I am an ostrich about war. In South Africa, there was a war against apartheid and even though I wasn’t actively liberating my country myself, I opposed the despicable regime. The toll it took emotionally to live inside something you loathe was so great that since our liberation, other wars have become almost meaningless to me. I deplore them, especially ones like the war in Iraq, which so patently comes out of greed, or the suicidal war that Robert Mugabe is waging on his own citizens out of his own insane lust for power and money, but often I ignore them. It’s just easier.
So it’s strange for me to come to you with a post about war. It was inspired by one of my blog-friends, the BikeProf, who has written so movingly about his position on Iraq and what it really means to support the troops. His own father is a veteran and is now in hospital with cancer that has probably grown out of his exposure to Agent Orange during the Vietnam war. BikeProf is vehemently against America’s current war, but is wholeheartedly in support of the troops. His particular concern – apart from unpacking the political rhetoric around the bumper stickers “Support our Troops” which he shows really means “Support Bush” – is how troops are treated on their return home from war, if they are lucky enough to do so. Do they get the support they really need as they try to make their way in society? And years later, how does society ensure that they get the medical treatment they require?
Here is what BikeProf has to say:
So, here is my plea. I want to start people talking more and more and more about supporting the troops. I want people to think more about how we treat the people who have made the sacrifices for our country. I want people to think about how cynically politicians exploit the troops for their own ends. I want people to think about how a drunken frat boy draft dodger can be seen as a hero and biggest supporter of our troops, and I want people to think about just what this absolute and complete collapse of meaning says about our country. Please, write something about this. Spread the word. Talk about how we need to support our troops in real, tangible, material ways–starting with bringing them home from this evil, stupid, stupid war. Reference me or not, link to me or not, but talk about it. Ask everyone who reads your blog to write about it–just one post–until everyone in the blogosphere is talking about it. Create a chain blog, an enormous pyramid of entries. It may mean nothing–probably will mean nothing–but things only start to happen when people talk and agitate.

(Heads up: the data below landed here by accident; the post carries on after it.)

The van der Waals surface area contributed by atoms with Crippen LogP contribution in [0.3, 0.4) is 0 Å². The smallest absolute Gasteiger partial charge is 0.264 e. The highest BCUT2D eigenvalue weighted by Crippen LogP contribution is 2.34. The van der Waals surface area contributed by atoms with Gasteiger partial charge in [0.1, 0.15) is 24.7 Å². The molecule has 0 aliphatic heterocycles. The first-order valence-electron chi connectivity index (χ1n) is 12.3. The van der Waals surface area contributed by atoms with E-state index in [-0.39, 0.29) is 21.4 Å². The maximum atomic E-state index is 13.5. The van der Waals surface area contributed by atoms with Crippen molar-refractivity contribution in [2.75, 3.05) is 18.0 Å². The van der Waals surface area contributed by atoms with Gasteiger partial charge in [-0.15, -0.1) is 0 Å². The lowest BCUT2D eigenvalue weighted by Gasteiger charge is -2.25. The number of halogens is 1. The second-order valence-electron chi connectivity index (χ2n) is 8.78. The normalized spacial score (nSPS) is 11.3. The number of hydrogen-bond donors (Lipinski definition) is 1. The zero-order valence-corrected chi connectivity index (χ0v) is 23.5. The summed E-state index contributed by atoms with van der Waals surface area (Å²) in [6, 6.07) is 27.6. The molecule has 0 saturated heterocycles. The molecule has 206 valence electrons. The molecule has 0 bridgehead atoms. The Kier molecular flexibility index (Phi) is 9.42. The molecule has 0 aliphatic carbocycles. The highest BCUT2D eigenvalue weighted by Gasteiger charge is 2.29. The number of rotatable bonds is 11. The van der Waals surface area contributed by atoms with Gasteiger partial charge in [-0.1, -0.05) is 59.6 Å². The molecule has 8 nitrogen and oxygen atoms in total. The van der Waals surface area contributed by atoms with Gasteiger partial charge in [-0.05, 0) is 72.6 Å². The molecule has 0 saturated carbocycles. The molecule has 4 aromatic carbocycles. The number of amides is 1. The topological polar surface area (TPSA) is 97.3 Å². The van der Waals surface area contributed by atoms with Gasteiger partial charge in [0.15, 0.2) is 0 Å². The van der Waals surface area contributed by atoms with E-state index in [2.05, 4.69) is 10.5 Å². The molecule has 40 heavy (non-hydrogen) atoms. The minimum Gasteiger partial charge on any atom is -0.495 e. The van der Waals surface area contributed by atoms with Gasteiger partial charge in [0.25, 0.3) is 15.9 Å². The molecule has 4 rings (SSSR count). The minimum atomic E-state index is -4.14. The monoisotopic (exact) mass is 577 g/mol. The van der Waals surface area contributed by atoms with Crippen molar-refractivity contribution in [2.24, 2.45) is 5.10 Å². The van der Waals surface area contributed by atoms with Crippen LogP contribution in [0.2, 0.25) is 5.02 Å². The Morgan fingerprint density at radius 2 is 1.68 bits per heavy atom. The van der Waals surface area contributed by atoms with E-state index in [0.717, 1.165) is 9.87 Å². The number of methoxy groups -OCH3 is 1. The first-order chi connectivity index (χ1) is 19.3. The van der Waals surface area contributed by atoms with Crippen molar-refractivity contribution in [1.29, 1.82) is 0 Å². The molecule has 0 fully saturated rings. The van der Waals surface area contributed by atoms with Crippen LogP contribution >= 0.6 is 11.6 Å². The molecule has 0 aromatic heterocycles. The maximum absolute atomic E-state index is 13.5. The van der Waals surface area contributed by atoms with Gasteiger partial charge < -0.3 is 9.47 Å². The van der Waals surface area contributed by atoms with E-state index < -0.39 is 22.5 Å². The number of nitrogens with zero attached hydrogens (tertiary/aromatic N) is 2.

Read both his posts. Spread the word. And while you’re doing it, read Courtney’s post about growing up with a war veteran in the house, and Emily’s post on language and how it is used to political effect.